The following writers learned the secrets early on, discovering how to land a sweet book contract. Below is a short excerpt from each of the messages these writers sent me. The complete text of each writer's comments is available on Margot Finke's website.
Jane Yolen succinct and to the point.
Some talent, a lot of perseverance, and a healthy dollop of luck.
Cynthia Leitich Smith
My background in journalism and law, the support of my author/husband and writing community, my "national" mentor Jane Kurtz, and a week-long class taught by author Kathi Appelt were the ingredients that led to my success..
The elements that I would consider to be most vital in my publishing success are networking; I write a monthly column on the subject for Marg McAlisters's www.writing4successclub.com. I have also found that as a new writer I can trade my time for advice. A couple of years ago I offered my time to a very busy author. I helped her to research a project she was working on and in return she helped me to cut through all the 'crap' (excuse the language) I cannot stress enough the importance of giving in order to receive. The more I gave, the more I received in return.
In writing, the number one rule for me has been perseverance. It takes perseverance to sit at a desk and write on a regular schedule until one day, lo and behold, there's a complete manuscript. It takes perseverance to rewrite and rewrite until that manuscript is polished to as close to perfection as possible.
I have taken classes, read books, visited websites and attended (and taught) my fair share of workshops. All of these things helped me be better informed but they weren't what made me a published author. Writing, writing often and writing about things that made me laugh, cry, and horribly irritable made me a published author.
The key to staying published when editors change, publishers fold and books go out of print is perseverance. Also, networking with other authors, joining writing groups and reading many books.
It takes an unbudgeable determination to become a successful published writer. Motivational speakers say, "You have to believe in your dreams." It never occurred to me that some people don't, or that if I worked hard enough, I still might not succeed. I don't know how you achieve this mind-set, the mentality of a dog with a sock, but it is essential.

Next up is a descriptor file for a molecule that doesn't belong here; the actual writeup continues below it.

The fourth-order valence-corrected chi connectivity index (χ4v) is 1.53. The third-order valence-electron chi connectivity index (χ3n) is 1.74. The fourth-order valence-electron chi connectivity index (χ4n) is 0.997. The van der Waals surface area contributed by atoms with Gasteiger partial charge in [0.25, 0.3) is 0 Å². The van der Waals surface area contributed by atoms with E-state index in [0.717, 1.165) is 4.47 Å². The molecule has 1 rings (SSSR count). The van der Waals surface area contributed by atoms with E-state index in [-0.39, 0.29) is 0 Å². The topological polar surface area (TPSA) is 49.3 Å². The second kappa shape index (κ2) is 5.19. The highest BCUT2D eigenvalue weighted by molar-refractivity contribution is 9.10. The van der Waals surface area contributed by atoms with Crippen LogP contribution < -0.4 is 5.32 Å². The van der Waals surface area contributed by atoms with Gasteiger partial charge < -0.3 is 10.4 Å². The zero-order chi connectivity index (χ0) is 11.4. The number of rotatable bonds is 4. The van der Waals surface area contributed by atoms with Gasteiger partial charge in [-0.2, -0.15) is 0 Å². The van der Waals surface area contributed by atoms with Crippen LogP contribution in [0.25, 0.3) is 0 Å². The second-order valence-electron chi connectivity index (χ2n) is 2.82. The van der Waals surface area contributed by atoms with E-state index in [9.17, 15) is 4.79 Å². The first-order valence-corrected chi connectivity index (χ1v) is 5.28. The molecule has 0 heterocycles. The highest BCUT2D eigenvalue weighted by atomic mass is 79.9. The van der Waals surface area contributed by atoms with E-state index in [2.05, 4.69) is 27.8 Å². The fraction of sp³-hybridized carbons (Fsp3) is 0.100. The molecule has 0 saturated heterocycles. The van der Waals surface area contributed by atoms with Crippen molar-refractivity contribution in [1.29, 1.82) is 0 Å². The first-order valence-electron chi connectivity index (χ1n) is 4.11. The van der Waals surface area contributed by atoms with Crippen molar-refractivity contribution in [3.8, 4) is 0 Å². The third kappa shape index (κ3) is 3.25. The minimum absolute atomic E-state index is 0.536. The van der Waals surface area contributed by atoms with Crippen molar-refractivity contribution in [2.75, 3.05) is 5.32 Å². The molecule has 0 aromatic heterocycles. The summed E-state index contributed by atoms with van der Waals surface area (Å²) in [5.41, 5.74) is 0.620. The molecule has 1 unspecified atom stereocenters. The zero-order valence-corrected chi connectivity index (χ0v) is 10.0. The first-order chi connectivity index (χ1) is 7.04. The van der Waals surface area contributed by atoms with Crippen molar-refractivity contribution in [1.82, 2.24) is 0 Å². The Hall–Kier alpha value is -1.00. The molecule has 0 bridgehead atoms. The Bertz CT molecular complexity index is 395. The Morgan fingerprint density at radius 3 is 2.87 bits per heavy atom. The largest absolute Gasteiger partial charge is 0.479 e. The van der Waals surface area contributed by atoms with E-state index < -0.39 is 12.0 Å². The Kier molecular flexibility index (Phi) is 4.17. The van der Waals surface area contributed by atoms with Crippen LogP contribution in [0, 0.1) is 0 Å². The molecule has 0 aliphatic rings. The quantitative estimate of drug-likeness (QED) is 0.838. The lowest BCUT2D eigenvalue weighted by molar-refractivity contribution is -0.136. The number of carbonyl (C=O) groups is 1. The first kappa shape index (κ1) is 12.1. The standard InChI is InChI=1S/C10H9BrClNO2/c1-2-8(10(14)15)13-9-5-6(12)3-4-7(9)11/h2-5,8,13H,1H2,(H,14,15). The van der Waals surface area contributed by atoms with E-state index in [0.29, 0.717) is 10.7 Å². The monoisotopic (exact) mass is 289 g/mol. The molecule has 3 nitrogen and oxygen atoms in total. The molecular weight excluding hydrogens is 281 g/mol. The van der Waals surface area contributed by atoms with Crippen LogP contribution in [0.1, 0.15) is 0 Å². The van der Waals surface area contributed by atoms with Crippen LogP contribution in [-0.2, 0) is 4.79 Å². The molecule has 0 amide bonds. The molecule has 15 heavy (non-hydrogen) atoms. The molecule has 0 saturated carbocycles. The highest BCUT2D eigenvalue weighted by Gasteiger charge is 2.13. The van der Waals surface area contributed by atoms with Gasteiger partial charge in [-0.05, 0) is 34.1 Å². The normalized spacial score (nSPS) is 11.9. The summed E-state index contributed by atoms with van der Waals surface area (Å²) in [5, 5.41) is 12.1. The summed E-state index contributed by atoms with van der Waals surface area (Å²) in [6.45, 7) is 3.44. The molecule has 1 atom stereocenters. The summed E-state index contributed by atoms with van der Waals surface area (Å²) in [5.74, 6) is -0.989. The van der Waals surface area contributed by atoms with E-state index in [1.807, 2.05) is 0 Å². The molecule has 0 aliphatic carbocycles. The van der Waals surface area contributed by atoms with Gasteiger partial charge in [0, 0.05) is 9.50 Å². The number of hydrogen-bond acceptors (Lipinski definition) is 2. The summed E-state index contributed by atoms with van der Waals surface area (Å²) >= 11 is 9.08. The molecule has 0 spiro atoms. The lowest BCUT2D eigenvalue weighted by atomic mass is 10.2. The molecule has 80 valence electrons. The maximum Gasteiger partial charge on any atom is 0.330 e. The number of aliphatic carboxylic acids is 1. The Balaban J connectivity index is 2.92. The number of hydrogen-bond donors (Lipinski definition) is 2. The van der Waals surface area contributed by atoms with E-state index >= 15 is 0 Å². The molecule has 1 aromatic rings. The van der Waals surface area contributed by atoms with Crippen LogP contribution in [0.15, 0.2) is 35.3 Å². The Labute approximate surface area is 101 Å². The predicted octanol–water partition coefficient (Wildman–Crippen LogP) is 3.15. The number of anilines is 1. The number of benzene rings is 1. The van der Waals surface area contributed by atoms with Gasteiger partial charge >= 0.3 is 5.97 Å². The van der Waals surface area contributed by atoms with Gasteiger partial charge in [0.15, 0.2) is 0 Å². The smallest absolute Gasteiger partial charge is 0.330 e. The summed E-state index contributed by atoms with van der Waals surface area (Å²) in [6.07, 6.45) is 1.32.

Susanna Reich website coming soon.
When I started working on my second book, a biography of the dancer and choreographer Jose Limon, I joined Margaret (Bunny) Gable's workshop at the New School in New York. For six years I went to that class every week and heard people's work read aloud. I found out what worked and what didn't work. I learned to listen for clarity of meaning, the right choice of words, strong characters, and narrative tension. That's where I honed my craft.
By far the most important preparation I did for writing for children was focusing myself on what I wanted to do. First, I read books aimed at the level (middle readers) I wanted to write for. I read every Newbery winner, and a large assortment of other praised and valued books. Hundreds of books. I read books now considered classics; I read books that the Horn Book or Bank Street College's Children's Book Committee gave starred reviews.
But no matter how the process happens for each of us, there is no denying the importance of hard work, persistence, and turning out the best finished product you possibly can. Even with all the rejections, I continued turning out manuscripts.
My credits are all for magazine writing. I believe perseverance, being eager to learn, developing a thick skin, networking with other writers, and having patience are key to getting published.
To Sum Up:
The writers above have offered what they felt were the crucial elements that helped them become published. Their stories are personal and insightful, yet the same key elements drove most of them: sheer determination, patience and stick-with-it ness. All these writers believed in their ability to write a book worthy of publication, and they stuck with it until they reached their goal
Happy writing, mates!
Margot Finke's biography and index to Musings.